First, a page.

The Life Aquatic With Steve Zissou Official Soundtrack
f nothing else, the films of Wes Anderson have exposed a generation of youngsters to some pretty good music. True, Anderson’s characters are slight, his films even slighter and, yes, his “quirkiness” grows more and more forced with each successive film. That much is obvious. But he’s got some great tunes, man!
And let’s face it: he has a constituency. I don’t really know which came first, Anderson or his adherents. But they’re out there, thousands of young Americans who aren’t really hip, but who give a decent appearance of being so. If they live in the suburbs, they probably pull it off. These are the kids who rocketed Garden State and Napoleon Dynamite into box-office nirvana. They’re also, more or less, the kids who read Eric Schlosser and Michael Moore, who watch The O.C. with as ironic an eye as they can muster and who listen to all the middle-tier bands currently successful enough to appear on the cover of SPIN, but not successful enough to really sell records (Interpol, Yeah Yeah Yeahs, and The Killers). Obviously, these kids would never actually track down a record like Q: Are We Not Men? A: We Are Devo! on their own. That’s where Wes comes in.
Every Wes Anderson film has featured songs on their soundtrack that, although probably well-known to the average Stylus reader, are unknown to the wider movie-going public. Artists as diverse as The Creation, The Who, Simon and Garfunkel, Nico and, now, Bowie, have all doubtlessly enjoyed minor renaissances amongst the kids in America. At the very least, plenty of people stole their music off the internet. That’s almost the same as buying it, right?
Well, no, it isn’t. But that’s why they make soundtracks. The only problem with official soundtrack albums is that they tend to include all kinds of other crap that was in the movie. You know, the score. In this, The Life Aquatic With Steve Zissou is no exception.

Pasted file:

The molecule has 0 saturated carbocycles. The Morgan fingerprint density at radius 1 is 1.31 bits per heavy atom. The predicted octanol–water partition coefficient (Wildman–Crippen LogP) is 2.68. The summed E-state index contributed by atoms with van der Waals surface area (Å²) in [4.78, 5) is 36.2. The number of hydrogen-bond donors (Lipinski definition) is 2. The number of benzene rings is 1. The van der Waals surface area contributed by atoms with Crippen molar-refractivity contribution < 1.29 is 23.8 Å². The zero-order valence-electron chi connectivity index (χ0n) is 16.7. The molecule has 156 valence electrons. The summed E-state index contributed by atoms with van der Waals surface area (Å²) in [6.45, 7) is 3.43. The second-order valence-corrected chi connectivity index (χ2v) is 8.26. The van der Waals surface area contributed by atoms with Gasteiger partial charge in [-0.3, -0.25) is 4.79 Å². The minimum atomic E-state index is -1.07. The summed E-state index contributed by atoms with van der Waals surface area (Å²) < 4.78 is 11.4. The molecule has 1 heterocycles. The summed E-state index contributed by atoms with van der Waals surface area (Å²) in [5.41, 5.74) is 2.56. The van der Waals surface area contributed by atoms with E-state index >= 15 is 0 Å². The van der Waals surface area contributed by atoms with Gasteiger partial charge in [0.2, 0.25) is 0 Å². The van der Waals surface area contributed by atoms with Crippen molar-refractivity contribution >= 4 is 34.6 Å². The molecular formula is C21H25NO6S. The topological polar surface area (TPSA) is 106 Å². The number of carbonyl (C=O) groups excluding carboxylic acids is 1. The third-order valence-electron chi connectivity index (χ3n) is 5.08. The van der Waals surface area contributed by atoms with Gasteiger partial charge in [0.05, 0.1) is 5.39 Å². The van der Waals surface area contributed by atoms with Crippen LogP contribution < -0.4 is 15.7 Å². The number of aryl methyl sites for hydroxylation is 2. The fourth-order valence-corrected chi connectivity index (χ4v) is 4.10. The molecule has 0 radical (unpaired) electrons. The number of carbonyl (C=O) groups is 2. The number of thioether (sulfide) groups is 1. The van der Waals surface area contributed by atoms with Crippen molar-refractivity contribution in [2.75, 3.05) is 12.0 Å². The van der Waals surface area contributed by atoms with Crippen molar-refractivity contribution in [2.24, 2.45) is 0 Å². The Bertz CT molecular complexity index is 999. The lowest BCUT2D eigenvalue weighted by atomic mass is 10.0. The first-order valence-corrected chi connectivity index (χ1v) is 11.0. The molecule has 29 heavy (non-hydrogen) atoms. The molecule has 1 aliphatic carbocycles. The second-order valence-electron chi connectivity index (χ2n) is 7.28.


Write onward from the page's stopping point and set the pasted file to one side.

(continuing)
The CD roughly divides into three parts: good rock songs which you should already have, pointless original music from the film, and, tantalisingly, a series of David Bowie covers, performed in Portuguese, by cast member Seu Jorge. The Seu Jorge songs are the only reason anyone should even consider buying this. Are they worth it?
Well, they’re definitely good covers. Covering a titan like Bowie is always dangerous, but Jorge rises to the task and manages to make the songs his own. True, he may have an unfair advantage over, say, The Polyphonic Spree, or like-minded idiots The Flaming Lips, since Jorge performs the songs in Portuguese. But the language change is only part of the story. Jorge also possesses a lovely, honest voice and he plays each song in a delightfully humble, intimate manner. Stripped of all glam rock bravado, the songs acquire a new life. Seu Jorge is to be congratulated for doing this, and congratulated once more for making it sound so effortless.
Of course, Jorge’s contributions aren’t the only good songs on The Life Aquatic With Steve Zissou, but if you don’t have “Gut Feeling” on CD, just buy Q: Are We Not Men? A: We Are Devo!. The same goes for “Queen Bitch” and Hunky Dory or “Search and Destroy” and Raw Power. True, “30th Century Man” is a bit difficult to find, but there’s always a box set for that one, too. The only valid reason to buy this CD is to get the Seu Jorge tracks, and you should only do that if you really, really like them. Perhaps you should download them first?
Reviewed by: Ryan Hardy
Reviewed on: 2005-02-02